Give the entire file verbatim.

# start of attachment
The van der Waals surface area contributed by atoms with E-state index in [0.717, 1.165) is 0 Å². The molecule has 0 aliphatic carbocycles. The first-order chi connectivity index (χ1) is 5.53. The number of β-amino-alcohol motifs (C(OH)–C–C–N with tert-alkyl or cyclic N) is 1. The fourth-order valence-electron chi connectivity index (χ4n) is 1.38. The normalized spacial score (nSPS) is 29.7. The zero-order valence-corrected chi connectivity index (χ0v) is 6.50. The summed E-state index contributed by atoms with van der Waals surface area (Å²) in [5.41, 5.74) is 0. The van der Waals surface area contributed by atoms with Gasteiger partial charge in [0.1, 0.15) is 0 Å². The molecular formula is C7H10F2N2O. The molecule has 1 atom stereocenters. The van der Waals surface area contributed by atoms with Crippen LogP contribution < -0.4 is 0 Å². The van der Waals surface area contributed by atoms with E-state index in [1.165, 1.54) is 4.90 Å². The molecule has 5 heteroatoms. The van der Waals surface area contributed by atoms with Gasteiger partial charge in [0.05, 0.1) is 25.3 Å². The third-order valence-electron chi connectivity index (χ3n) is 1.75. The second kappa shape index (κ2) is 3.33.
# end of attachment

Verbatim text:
The van der Waals surface area contributed by atoms with E-state index in [0.717, 1.165) is 0 Å². The molecule has 0 aliphatic carbocycles. The first-order chi connectivity index (χ1) is 5.53. The number of β-amino-alcohol motifs (C(OH)–C–C–N with tert-alkyl or cyclic N) is 1. The fourth-order valence-electron chi connectivity index (χ4n) is 1.38. The normalized spacial score (nSPS) is 29.7. The zero-order valence-corrected chi connectivity index (χ0v) is 6.50. The summed E-state index contributed by atoms with van der Waals surface area (Å²) in [5.41, 5.74) is 0. The van der Waals surface area contributed by atoms with Gasteiger partial charge in [0.1, 0.15) is 0 Å². The molecular formula is C7H10F2N2O. The molecule has 1 atom stereocenters. The van der Waals surface area contributed by atoms with Crippen LogP contribution < -0.4 is 0 Å². The van der Waals surface area contributed by atoms with E-state index in [1.165, 1.54) is 4.90 Å². The molecule has 5 heteroatoms. The van der Waals surface area contributed by atoms with Gasteiger partial charge in [0.05, 0.1) is 25.3 Å². The third-order valence-electron chi connectivity index (χ3n) is 1.75. The second kappa shape index (κ2) is 3.33.